Samsung can credit the Galaxy S line with securing its place as the world’s top smartphone brand. But after more than a decade, rumors say the company is almost certainly shaking up the way it names its Galaxy S devices. The Galaxy S11 could become the Galaxy S20, with next year’s phone going by the name Galaxy S21 and so on, to match the calendar year.
Sure can’t wait for 2051.
As a writer, I think that names matter. No, not as much as the specs inside the phone, but enough that they can convey what a brand is about. It isn’t just me, either: companies spend millions of dollars on focus groups and marketing strategies when choosing a phone name.
A month away from Samsung’s Unpacked event on Feb 11, I’m not sure whether this proposed naming convention is good or bad. I’m not convinced that Samsung would stick with the plan to name its phone after the year, and if it does, it could be a missed opportunity for the brand to rededicate the phone as memorable and creative.
Let’s consider a few options. Say Samsung follows in the footsteps of Apple’s iPad (e.g. iPad 2019) and most car manufacturers by matching each phone name with the corresponding year. There’s some logic to this strategy — you’ll always know where you are with a Samsung Galaxy S23, and I welcome bringing a little order to a portfolio brimming over with Galaxy phones.
I’m sure it’s also cheaper and easier for brands not to have to worry about finding a unique name that resonates with the public in multiple languages, and that also isn’t already earmarked by rivals.
On the other hand, the numbering game tends to feel unruly and meaningless, especially when you get into the higher digits. Would Samsung really commit to this plan long enough to reach the Galaxy S51, assuming we still use phones by then and not chips implanted into our arms?
The time to reinvent the brand is now
If Samsung thinks it hit a natural limit after the Galaxy S10 and wants to liven up the franchise, I’d be happy if it used the moment to reinvent the brand with a new name that stands for an updated set of values. (Of course, we don’t know what Samsung will actually do until its big reveal.)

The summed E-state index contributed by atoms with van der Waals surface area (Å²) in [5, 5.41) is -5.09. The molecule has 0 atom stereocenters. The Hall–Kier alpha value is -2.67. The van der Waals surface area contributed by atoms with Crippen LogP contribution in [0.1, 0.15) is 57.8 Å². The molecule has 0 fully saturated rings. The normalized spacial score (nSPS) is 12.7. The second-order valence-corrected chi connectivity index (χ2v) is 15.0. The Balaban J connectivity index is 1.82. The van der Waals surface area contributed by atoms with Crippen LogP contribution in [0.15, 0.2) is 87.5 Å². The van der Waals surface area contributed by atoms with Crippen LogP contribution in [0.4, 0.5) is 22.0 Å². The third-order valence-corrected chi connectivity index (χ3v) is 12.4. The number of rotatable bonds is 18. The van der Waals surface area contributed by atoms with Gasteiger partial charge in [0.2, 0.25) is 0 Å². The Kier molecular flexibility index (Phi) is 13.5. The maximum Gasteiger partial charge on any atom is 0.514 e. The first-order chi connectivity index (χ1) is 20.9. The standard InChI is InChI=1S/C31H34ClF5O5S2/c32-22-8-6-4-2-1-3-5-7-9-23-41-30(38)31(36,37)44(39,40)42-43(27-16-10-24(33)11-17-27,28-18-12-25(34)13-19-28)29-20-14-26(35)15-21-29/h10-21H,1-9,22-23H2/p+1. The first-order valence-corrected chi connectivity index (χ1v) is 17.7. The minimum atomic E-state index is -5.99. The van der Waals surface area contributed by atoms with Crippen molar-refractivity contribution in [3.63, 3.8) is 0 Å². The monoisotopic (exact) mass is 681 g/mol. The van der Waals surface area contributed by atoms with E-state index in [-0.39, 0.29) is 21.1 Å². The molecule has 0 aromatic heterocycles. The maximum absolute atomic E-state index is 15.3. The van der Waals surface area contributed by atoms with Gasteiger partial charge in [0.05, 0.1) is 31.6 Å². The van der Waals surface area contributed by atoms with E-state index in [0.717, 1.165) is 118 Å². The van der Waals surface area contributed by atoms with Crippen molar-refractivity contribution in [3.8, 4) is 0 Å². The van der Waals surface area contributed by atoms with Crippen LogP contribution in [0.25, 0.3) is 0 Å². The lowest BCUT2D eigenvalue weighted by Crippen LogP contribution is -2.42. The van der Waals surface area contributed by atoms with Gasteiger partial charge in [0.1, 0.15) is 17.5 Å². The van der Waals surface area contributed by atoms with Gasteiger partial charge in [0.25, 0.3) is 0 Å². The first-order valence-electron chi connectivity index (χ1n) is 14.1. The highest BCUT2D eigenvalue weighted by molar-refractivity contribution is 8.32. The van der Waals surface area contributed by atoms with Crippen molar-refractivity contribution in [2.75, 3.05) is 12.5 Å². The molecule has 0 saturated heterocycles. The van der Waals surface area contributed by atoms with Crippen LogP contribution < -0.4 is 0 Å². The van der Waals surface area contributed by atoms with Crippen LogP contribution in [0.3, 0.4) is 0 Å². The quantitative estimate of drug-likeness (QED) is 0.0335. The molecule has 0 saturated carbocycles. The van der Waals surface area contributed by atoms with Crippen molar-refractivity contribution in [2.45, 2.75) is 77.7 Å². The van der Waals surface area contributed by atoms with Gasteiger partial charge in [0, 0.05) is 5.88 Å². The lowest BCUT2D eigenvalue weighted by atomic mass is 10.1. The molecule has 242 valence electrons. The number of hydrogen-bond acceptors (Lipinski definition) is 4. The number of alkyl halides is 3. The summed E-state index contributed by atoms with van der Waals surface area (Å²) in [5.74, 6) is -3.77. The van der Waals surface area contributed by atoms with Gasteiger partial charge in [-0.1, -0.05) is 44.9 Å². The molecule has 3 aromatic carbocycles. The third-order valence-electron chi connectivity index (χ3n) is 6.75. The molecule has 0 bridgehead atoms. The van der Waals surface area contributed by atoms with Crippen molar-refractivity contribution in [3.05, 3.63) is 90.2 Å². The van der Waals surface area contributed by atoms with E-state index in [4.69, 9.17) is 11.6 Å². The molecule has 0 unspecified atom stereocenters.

For an example, look no further than the iPhone X. Apple seemed to have changed the name when it unveiled a new type of iPhone, one that overhauled the design, removed the fingerprint scanner and boldly adopted face unlock with an approach that had never before been used in a phone. Apple pronounced the model iPhone “Ten”, but many people referred to it as the iPhone “Ex”.
The next Galaxy S phone may have leaked in pictures
And then Apple ruined it by moving on to the iPhone 11 two years later. At some point, the iPhone’s name is going to have to change again, because in my mind anyway, the iPhone 18, 21 and 34 seem too ridiculous to exist. I’m reminded of every Mission: Impossible reboot, or that classic line from a fake newscast in Spaceballs (the movie, not the flame thrower), “Rocky IV…thousand.”
I suppose the heart of my thinking is that part of me misses the more fanciful names of a decade ago and more, when a phone name stood for some intrinsic value or feature that the device possessed, like the powerful and mysterious Samsung Omnia, or the zesty, flippy Motorola Citrus. (I’ll probably never forgive the LG Chocolate music phone for having nothing to do with actual chocolate.)
There’s a benefit to giving a phone a meaningful name. Just look at Android OS. Google was able to gain a hugely invested Android following that avidly followed and excitedly guessed each year’s dessert-themed code name… until the fun ended this year with Android 10. While dry names haven’t hurt the iPhone’s success, Samsung has a chance to be more meaningful.
If the S20 does indeed mark a brand-new direction — 5G, a new camera philosophy, and bold design — then a new name makes sense. I just hope it’s more interesting than “S20.”
I concede to being in the minority here. Today, straightforward phone (and OS) naming seems to mostly be about maintaining order amidst the chaos — as much to keep models clear on the sales and distribution end, I suspect, as for keeping a sea of variants straight in customers’ minds.
Then again, there’s such a thing as too much simplicity. I cringe just thinking about the Motorola Moto G, which at one point had at least three different models going by the same name with different carriers. Even Motorola’s PR team didn’t immediately know which was which until we compared the specs.
Of course, when all is said and done, it’s these specs that matter most. The way that a phone works is far more important than how it rolls off the tongue, and that’s where companies should absolutely spend their time and attention.
Would a phone’s inner workings sound as tempting by any other name? Sure, but if it came down to the Samsung Galaxy Sonic and the Samsung Galaxy S28, I know which one I’d want more.